AADCd Genetic Variations: Italy

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The scientific journal ′′ Brain ′′ has published a study entitled ′′ Aromatic l-amino acid decarboxylase deficiency: a patient-derived neuronal model for precision therapies ", conducted by a Scaliger University research group led by Mariarita Bertoldi, professor of Organic chemistry, together with Giada Rossignoli and Giovanni Bisello.


The study, which sees the collaboration of University College and Great Ormond Street Hospital London and has the financial support of the The AADC Research Trust association It provides important elements to define a new personalized therapeutic strategy for patients with AADC deficiency, a very rare serious neurometabolic genetic disease and often fatal outcome in the first years of life.


Read the article in UnivrMagazine: https://bit.ly/2NPE6Cv

AADC deficiency, new research by the University of Verona on this rare genetic disease
March 2021

Published on Brain the study of the research group coordinated by Mariarita Bertoldi in collaboration with University College and great Ormond Street Hospital in London

Aromatic L-amino acid decarboxylase deficiency, AADC deficiency, is a very rare and often fatal neurometabolic genetic disorder in the first years of life. To date, about 150 patients have been identified in the world but it is estimated that the global incidence of this pathology is equal to 0.112%. The disease causes the decrease or lack of the neurotransmitters dopamine and serotonin that determine severe motor, neurometabolic and developmental symptoms.

In recent days, the prestigious scientific journal Brain has published a study by the research group of the University of Verona led by Mariarita Bertoldi together with Giada Rossignoli and Giovanni Bisello that provides important elements to define a new personalized therapeutic strategy giving hope for the future of patients suffering from this disease. The research, entitled"Deficiency of the enzyme Decarboxylase of amino acids (AADC): a patient-derived neuronal model for precision therapies"was conducted in collaboration with University College and great Ormond Street Hospital in London and with the financial support of the AADC Research Trust association.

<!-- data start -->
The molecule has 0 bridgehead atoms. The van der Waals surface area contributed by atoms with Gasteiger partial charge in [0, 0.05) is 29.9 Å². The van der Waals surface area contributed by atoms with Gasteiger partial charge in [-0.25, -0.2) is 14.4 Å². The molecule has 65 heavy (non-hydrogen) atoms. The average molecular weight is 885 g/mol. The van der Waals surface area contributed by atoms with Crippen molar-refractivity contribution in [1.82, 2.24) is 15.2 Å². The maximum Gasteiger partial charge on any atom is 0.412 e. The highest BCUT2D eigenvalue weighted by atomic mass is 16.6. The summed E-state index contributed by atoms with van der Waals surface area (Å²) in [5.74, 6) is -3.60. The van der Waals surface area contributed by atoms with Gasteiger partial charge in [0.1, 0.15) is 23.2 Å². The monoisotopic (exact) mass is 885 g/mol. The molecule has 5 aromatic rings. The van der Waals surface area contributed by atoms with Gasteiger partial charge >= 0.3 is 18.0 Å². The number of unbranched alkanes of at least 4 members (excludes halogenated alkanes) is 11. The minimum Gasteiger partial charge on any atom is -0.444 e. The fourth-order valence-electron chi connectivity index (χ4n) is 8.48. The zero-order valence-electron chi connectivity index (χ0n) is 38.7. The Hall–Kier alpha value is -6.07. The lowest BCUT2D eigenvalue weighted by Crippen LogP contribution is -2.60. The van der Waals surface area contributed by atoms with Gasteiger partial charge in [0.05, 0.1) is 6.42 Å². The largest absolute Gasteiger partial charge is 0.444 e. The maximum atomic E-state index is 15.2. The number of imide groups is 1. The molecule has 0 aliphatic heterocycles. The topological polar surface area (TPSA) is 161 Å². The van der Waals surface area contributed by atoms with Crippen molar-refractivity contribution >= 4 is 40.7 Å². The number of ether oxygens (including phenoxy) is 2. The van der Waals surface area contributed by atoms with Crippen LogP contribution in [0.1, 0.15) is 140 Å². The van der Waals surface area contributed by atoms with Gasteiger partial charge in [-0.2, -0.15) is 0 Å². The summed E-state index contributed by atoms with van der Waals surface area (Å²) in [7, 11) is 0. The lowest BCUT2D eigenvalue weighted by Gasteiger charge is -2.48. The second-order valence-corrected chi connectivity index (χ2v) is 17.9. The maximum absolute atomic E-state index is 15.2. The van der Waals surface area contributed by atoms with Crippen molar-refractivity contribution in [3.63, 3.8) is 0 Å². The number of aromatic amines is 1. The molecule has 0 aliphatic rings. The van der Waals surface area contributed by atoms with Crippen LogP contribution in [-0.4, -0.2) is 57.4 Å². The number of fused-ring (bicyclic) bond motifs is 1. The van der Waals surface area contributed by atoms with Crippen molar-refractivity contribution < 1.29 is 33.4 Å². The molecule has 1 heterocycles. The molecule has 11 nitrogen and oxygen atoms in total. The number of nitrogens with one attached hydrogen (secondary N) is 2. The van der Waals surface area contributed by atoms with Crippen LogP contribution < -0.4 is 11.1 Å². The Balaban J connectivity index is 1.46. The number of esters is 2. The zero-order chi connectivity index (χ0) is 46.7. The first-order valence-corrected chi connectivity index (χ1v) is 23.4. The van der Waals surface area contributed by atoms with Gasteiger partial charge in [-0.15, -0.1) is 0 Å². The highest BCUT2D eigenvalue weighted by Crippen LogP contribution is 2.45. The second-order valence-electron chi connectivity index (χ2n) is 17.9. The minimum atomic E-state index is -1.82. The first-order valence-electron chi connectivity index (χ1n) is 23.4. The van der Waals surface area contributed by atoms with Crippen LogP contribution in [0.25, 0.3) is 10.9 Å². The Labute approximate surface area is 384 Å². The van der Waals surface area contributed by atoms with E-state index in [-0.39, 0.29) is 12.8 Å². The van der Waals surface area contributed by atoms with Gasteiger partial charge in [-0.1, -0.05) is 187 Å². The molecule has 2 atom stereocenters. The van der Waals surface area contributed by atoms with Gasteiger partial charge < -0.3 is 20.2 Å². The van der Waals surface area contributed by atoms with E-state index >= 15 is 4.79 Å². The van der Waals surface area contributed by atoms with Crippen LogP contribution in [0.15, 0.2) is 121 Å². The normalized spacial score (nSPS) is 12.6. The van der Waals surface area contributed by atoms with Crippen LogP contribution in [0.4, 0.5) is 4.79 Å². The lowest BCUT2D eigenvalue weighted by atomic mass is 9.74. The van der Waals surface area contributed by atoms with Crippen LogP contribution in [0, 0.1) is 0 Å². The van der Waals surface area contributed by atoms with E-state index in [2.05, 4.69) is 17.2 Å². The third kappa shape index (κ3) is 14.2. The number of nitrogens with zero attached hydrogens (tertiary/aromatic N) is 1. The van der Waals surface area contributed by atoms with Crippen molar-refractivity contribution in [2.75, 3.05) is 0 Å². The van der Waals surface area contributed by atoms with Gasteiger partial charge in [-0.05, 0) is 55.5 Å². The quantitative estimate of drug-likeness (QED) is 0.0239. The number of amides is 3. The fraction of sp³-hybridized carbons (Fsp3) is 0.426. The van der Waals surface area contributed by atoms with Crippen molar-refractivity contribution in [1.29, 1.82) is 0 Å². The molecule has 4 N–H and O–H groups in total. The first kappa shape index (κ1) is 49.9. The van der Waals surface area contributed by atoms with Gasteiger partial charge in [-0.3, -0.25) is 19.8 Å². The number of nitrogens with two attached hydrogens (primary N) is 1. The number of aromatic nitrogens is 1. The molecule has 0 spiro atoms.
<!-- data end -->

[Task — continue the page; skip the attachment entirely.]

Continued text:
"Unfortunately, there is no clear correlation between the genotype of patients, the profile of diagnostic markers, the activity of the AADC enzyme and the clinical phenotype – explains Professor Bertoldi -. Topical drug treatments buffer symptoms with modest improvements. The published work is an excellent example of interdisciplinarity and aims to propose a personalized therapeutic strategy. Our biochemical contribution was the identification and structural and functional characterization of some protein variants. This research has allowed us to predict the responsiveness of some patients to the L-Dopa substrate as a therapeutic approach. Thanks to a collaboration with the prestigious University College of London, UK, Giada Rossignoli, PhD in my research group, has obtained in vitro a humanized neuronal model of AADC deficiency starting from fibroblasts of patients and mimicmed the clinical phenotype at the cellular level. A specific treatment on derived neurons restores levels of protein and its activity with refinement of neuronal maturity. The administration of L-Dopa has been shown to be effective in improving cellular parameters in a mutation-specific manner by validating the provisions of biochemical studies. The integration between biochemistry, cell biology and clinical biology is the basis of a targeted strategy to counter and treat this devastating pathology".

Thanks to this work, the properties of specific AADC mutations with validation in neurons derived from patients are further defined. "Our study has great potential in guiding personalized pharmacological strategies for the treatment of rare diseases – concludes Bertoldi -. AADC deficiency has a phenotype that mimics Parkinson's disease and could serve as a model system for wider action in pathological conditions due to aberrant levels of monoamine neurotransmitters that affect high percentages of the population".


We sincerely thank the AADC Research Trust for inspiring us to undertake this study, and our patients and their families for participating in this study. 

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